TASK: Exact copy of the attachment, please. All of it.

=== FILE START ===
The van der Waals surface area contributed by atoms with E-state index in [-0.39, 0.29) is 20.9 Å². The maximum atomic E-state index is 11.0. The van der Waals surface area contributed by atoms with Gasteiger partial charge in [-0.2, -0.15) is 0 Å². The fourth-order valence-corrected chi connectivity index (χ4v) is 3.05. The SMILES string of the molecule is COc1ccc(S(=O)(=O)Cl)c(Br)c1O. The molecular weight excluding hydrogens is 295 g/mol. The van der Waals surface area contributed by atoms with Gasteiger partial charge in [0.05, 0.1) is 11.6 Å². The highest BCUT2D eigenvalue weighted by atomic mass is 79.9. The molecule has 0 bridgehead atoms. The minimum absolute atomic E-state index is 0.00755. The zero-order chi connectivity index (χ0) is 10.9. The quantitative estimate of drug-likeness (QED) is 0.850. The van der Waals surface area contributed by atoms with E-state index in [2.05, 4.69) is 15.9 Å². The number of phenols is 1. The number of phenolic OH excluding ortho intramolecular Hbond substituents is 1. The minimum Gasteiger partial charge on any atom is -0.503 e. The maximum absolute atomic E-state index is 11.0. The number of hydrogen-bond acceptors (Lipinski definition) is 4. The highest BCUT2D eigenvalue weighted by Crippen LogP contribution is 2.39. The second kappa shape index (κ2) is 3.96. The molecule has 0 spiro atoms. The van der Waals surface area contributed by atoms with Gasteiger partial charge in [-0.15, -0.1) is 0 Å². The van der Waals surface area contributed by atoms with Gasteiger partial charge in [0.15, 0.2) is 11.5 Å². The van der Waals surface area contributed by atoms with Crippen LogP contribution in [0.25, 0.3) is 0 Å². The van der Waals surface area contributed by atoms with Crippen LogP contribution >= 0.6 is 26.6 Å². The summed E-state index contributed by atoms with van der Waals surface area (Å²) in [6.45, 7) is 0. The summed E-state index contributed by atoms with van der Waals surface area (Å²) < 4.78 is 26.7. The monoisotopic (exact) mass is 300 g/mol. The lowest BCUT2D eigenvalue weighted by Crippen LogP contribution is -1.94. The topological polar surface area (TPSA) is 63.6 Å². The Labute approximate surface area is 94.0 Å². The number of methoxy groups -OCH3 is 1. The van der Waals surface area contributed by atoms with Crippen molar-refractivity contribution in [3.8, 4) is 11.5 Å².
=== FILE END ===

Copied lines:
The van der Waals surface area contributed by atoms with E-state index in [-0.39, 0.29) is 20.9 Å². The maximum atomic E-state index is 11.0. The van der Waals surface area contributed by atoms with Gasteiger partial charge in [-0.2, -0.15) is 0 Å². The fourth-order valence-corrected chi connectivity index (χ4v) is 3.05. The SMILES string of the molecule is COc1ccc(S(=O)(=O)Cl)c(Br)c1O. The molecular weight excluding hydrogens is 295 g/mol. The van der Waals surface area contributed by atoms with Gasteiger partial charge in [0.05, 0.1) is 11.6 Å². The highest BCUT2D eigenvalue weighted by atomic mass is 79.9. The molecule has 0 bridgehead atoms. The minimum absolute atomic E-state index is 0.00755. The zero-order chi connectivity index (χ0) is 10.9. The quantitative estimate of drug-likeness (QED) is 0.850. The van der Waals surface area contributed by atoms with E-state index in [2.05, 4.69) is 15.9 Å². The number of phenols is 1. The number of phenolic OH excluding ortho intramolecular Hbond substituents is 1. The minimum Gasteiger partial charge on any atom is -0.503 e. The maximum absolute atomic E-state index is 11.0. The number of hydrogen-bond acceptors (Lipinski definition) is 4. The highest BCUT2D eigenvalue weighted by Crippen LogP contribution is 2.39. The second kappa shape index (κ2) is 3.96. The molecule has 0 spiro atoms. The van der Waals surface area contributed by atoms with Gasteiger partial charge in [-0.15, -0.1) is 0 Å². The van der Waals surface area contributed by atoms with Gasteiger partial charge in [0.15, 0.2) is 11.5 Å². The van der Waals surface area contributed by atoms with Crippen LogP contribution in [0.25, 0.3) is 0 Å². The van der Waals surface area contributed by atoms with Crippen LogP contribution >= 0.6 is 26.6 Å². The summed E-state index contributed by atoms with van der Waals surface area (Å²) in [6.45, 7) is 0. The summed E-state index contributed by atoms with van der Waals surface area (Å²) < 4.78 is 26.7. The monoisotopic (exact) mass is 300 g/mol. The lowest BCUT2D eigenvalue weighted by Crippen LogP contribution is -1.94. The topological polar surface area (TPSA) is 63.6 Å². The Labute approximate surface area is 94.0 Å². The number of methoxy groups -OCH3 is 1. The van der Waals surface area contributed by atoms with Crippen molar-refractivity contribution in [3.8, 4) is 11.5 Å².